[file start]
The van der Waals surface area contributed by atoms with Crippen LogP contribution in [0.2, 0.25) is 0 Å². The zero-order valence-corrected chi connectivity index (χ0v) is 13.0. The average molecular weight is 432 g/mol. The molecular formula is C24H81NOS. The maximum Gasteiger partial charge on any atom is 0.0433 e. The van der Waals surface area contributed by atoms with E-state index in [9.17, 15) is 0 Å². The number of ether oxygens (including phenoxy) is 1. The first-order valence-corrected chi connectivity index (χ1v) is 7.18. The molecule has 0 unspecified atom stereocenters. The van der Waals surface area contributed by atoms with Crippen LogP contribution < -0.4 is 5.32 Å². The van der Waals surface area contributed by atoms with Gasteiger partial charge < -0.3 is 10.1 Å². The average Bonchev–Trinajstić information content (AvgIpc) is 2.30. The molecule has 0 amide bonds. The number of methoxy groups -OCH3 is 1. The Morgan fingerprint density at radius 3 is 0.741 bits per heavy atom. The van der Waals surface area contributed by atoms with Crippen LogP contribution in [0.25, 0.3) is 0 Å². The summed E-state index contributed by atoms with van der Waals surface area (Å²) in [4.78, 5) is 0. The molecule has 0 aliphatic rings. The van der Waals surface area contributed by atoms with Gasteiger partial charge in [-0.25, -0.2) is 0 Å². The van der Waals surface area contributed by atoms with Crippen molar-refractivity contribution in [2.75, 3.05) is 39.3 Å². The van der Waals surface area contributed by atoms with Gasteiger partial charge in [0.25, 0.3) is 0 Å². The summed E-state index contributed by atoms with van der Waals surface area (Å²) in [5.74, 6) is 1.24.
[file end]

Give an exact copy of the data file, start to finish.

The van der Waals surface area contributed by atoms with Crippen LogP contribution in [0.2, 0.25) is 0 Å². The zero-order valence-corrected chi connectivity index (χ0v) is 13.0. The average molecular weight is 432 g/mol. The molecular formula is C24H81NOS. The maximum Gasteiger partial charge on any atom is 0.0433 e. The van der Waals surface area contributed by atoms with E-state index in [9.17, 15) is 0 Å². The number of ether oxygens (including phenoxy) is 1. The first-order valence-corrected chi connectivity index (χ1v) is 7.18. The molecule has 0 unspecified atom stereocenters. The van der Waals surface area contributed by atoms with Crippen LogP contribution < -0.4 is 5.32 Å². The van der Waals surface area contributed by atoms with Gasteiger partial charge < -0.3 is 10.1 Å². The average Bonchev–Trinajstić information content (AvgIpc) is 2.30. The molecule has 0 amide bonds. The number of methoxy groups -OCH3 is 1. The Morgan fingerprint density at radius 3 is 0.741 bits per heavy atom. The van der Waals surface area contributed by atoms with Crippen LogP contribution in [0.25, 0.3) is 0 Å². The summed E-state index contributed by atoms with van der Waals surface area (Å²) in [4.78, 5) is 0. The molecule has 0 aliphatic rings. The van der Waals surface area contributed by atoms with Gasteiger partial charge in [-0.25, -0.2) is 0 Å². The van der Waals surface area contributed by atoms with Crippen molar-refractivity contribution in [2.75, 3.05) is 39.3 Å². The van der Waals surface area contributed by atoms with Gasteiger partial charge in [0.25, 0.3) is 0 Å². The summed E-state index contributed by atoms with van der Waals surface area (Å²) in [5.74, 6) is 1.24.